Mortgage lending for house purchase showed its first significant annual increase since early 2007 during July, figures revealed today.
The number of mortgages lent to people buying a home were 19 per cent higher than in July 2008, while they jumped by 24 per cent compared with June this year to 56,000, according to the Council of Mortgage Lenders.
The group described the increase as being significant, but warned that it may not be sustained due to the ongoing problems affecting the mortgage market.
CML economist Paul Samter said: "It's tempting to call the turn in the mortgage market at this point, and there is certainly concrete evidence that lending for house purchase is increasing.
"But there are still constraints affecting the lending industry's capacity to fund increased lending, as well as less consumer motivation to remortgage for the time being.
"The overall lending picture is likely to stay relatively subdued for some time, especially as the wider economy is far from robust as yet."
The housing market has shown signs of stabilising in recent months, with most house price indexes reporting price rises, but economists have warned that the ongoing problems in the mortgage market, as well as rising unemployment, could trigger a fresh round of price falls.
Total mortgage advances, including money lent to people remortgaging, rose significantly for the second month in a row to £14.5 billion, although this was still 42% lower than in July last year.
Within the total, £7.5 billion was lent to people buying a home, with just £4.7 billion going to those remortgaging, and the rest accounted for by buy-to-let lending and equity release.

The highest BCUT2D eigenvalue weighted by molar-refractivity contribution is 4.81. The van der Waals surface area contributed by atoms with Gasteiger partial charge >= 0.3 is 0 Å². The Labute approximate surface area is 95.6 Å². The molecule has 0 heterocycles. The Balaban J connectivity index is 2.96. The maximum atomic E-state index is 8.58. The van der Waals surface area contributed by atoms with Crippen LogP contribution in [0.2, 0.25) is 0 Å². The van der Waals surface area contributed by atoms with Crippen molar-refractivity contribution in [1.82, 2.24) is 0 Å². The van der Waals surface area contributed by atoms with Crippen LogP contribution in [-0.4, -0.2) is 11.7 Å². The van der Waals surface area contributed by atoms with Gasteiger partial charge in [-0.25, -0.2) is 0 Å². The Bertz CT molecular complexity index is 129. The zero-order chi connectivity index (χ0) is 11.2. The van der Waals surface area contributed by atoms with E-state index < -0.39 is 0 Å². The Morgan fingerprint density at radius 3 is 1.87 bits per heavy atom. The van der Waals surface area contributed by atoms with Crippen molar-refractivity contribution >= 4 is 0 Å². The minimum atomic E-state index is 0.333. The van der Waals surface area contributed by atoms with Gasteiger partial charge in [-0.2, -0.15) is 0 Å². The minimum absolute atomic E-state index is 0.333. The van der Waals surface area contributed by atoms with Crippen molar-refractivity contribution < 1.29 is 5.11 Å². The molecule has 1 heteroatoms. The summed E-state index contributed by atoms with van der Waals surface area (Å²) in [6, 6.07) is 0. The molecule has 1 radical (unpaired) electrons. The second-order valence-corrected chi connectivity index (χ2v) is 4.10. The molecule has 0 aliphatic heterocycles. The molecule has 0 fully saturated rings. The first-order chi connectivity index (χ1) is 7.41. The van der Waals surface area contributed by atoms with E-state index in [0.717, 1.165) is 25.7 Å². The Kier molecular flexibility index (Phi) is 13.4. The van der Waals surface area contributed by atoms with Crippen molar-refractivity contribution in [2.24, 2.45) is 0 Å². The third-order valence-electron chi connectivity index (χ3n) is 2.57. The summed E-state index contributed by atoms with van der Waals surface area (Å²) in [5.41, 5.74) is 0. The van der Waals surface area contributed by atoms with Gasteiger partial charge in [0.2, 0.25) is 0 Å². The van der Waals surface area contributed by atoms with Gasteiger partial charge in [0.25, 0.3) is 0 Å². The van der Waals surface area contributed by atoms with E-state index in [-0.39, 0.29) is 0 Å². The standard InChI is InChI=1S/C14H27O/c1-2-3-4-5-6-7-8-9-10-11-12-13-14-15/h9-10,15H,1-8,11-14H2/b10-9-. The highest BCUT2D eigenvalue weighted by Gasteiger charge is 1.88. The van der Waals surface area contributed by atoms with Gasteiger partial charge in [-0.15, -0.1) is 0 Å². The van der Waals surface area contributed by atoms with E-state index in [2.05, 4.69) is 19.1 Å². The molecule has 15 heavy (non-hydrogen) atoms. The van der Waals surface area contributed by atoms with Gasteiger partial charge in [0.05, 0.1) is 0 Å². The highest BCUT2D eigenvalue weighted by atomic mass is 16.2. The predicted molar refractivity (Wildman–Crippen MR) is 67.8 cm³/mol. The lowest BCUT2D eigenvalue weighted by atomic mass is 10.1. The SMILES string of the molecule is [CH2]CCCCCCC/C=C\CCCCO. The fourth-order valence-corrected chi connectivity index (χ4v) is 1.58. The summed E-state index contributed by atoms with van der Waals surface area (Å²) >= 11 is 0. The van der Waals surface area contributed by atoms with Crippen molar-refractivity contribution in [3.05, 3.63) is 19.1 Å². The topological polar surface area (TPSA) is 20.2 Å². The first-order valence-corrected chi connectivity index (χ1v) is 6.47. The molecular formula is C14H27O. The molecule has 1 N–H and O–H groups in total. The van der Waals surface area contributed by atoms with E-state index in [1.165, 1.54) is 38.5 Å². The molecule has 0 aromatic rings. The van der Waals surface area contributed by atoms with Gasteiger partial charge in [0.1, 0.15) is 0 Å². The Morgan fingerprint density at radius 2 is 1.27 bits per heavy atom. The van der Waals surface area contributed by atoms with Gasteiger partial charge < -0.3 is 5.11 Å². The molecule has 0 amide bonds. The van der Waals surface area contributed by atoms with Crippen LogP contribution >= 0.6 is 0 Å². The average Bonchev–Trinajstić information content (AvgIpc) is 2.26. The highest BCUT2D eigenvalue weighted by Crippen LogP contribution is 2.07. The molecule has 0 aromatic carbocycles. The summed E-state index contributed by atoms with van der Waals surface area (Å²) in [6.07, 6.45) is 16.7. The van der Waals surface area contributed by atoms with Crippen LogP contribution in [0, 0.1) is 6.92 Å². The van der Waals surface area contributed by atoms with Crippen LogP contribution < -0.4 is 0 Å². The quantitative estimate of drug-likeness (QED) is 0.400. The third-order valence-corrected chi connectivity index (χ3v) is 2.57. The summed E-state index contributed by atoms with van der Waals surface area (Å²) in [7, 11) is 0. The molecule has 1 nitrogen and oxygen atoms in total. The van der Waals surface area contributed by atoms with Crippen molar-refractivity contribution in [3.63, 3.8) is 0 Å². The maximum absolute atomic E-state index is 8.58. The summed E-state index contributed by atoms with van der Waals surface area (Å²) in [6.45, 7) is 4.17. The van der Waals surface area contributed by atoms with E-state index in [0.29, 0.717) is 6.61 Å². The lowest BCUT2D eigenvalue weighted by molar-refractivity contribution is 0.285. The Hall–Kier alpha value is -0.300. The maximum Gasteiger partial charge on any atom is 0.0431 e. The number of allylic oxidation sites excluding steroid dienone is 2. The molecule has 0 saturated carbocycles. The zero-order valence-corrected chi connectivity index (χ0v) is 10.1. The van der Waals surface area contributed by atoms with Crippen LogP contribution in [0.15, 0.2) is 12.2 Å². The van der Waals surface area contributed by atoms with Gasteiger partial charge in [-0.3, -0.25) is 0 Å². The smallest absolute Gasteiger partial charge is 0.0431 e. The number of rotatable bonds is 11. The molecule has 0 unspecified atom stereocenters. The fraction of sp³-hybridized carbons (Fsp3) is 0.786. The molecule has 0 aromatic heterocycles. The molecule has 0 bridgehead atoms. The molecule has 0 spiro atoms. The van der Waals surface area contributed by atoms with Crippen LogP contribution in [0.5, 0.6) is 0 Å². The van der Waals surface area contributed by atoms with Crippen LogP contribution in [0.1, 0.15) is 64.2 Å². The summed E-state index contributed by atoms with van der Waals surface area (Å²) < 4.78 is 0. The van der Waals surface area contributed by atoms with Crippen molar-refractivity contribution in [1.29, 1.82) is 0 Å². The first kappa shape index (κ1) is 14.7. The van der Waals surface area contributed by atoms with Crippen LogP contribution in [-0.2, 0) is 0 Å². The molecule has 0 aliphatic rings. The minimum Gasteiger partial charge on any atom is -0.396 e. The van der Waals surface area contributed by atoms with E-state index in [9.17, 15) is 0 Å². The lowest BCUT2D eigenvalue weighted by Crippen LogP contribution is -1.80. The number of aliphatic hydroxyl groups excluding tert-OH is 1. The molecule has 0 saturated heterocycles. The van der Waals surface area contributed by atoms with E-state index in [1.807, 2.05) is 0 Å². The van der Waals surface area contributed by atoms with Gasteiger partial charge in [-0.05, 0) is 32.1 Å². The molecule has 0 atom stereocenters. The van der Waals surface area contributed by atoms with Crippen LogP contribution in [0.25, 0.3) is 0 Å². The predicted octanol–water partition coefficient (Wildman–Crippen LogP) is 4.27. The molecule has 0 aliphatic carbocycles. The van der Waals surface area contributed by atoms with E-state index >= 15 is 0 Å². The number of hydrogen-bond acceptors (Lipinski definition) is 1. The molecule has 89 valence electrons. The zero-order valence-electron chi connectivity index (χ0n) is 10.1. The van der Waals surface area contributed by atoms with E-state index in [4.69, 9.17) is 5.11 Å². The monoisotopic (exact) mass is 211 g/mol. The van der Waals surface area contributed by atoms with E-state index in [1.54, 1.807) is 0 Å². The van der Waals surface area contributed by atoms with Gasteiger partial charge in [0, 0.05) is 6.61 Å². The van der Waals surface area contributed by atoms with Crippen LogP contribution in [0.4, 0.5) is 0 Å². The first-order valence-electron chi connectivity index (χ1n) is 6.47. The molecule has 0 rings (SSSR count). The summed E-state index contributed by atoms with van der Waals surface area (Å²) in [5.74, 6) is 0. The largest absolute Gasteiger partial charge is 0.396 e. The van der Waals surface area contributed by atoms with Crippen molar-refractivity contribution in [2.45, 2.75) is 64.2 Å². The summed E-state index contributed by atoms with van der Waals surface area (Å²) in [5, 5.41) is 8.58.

First-time buyers continued to return to the market, with their numbers rising by 18% compared with the previous month to 20,400 - the sixth consecutive increase and the highest number since December 2007.
But for the sixth month running people buying their first home with a mortgage put down an average deposit of 25% of their property's value, reflecting the hefty deposits lenders continue to demand.
First-time buyers are now borrowing around 3.02 times their annual pay, down from an income multiple of 3.27 12 months earlier.
Former owner-occupiers borrowed an average of only 66% of their property's value, the lowest level since August 2004, while the proportion of income they spent on mortgage interest dropped to 11.1%, also the lowest level for five years and well down on the 17% they spent on interest in July last year.
Borrowers continued to favour the certainty of knowing how much their mortgage would cost them each month, with 78% of people taking out a mortgage during July opting for a fixed-rate deal.
Despite the fact that many of the major lenders hiked the cost of their fixed-rate loans during the month, the average rate charged on one of the mortgages actually fell slightly to 4.7%, continuing the steady decrease seen since September last year.Reuse content